Strength training and weight loss

Strength training is an important component in weight loss. Converting fat into muscle helps to keep your body strong and ward off chronic conditions, like heart disease, diabetes and so on.

Dr. Griebeler says that’s because building muscle helps improve your body composition and improves your metabolic rate. Strengthening exercises increase muscle and decrease fat, which is a very healthy and good thing for your body. More muscle actually helps your body burn more energy at rest. So, no doubt, strengthening is a good thing.

But for quick weight loss? Not so much.

Muscle weighs more than fat. So, if you’re looking to lose weight fast, extra strengthening isn’t going to do it. (Though, as Dr. Griebeler points out, your body composition is a better indication of your health than the number on your bathroom scale.)

What’s more is that building muscle takes time. More than a week. And here’s the rub — in order to build muscle, your body needs energy. It needs you to bring in the calories. That’s why bodybuilders are always pounding those protein shakes. So, you won’t build muscle when you’re also restricting calories.


Sustained weight loss

It’s not the advice you wanted to hear, but sustainable weight loss takes time. That’s just the plain truth of it. It takes time for your body to adjust to your new routines and get comfortable with the idea of weight loss.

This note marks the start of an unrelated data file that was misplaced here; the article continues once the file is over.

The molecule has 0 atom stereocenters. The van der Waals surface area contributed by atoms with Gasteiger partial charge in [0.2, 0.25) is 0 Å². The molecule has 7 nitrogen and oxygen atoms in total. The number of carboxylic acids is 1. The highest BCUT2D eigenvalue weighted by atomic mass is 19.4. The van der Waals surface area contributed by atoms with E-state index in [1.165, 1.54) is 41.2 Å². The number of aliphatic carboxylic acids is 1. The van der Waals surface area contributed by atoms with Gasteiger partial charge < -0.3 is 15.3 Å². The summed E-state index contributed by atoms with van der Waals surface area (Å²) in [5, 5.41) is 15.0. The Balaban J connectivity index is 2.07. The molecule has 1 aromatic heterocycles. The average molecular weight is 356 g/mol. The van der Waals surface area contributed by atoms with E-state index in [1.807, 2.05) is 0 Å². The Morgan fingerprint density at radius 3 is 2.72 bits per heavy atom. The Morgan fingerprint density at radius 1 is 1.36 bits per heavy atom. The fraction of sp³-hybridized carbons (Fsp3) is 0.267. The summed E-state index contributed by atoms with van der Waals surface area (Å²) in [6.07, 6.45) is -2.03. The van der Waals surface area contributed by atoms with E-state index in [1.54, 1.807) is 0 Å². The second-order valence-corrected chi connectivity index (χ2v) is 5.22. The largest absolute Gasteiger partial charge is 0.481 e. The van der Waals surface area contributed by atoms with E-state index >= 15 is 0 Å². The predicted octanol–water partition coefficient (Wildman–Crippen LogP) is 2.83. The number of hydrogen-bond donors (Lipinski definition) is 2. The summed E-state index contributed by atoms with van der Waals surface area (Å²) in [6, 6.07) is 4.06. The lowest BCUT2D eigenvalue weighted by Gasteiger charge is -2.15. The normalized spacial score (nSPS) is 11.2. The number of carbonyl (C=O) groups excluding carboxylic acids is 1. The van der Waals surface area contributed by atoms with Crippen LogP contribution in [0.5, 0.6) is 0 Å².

Quick weight loss is a signal to your body that you’re starving. So, it fights back.

Gradual weight loss allows your body to get comfortable with a new normal. It’s a signal that all is well. That you got this handled. So, your body lets you take control.

The U.S. Centers for Disease Control and Prevention (CDC) recommends that you aim for losing one to two pounds per week.

Dr. Griebeler says that’s because gradual weight loss gives your body a chance to adapt. But even with that guidance, everybody will respond to weight loss a little differently, so even if one to two pounds per week is the general goal, your weight loss may look different from that. And that’s OK.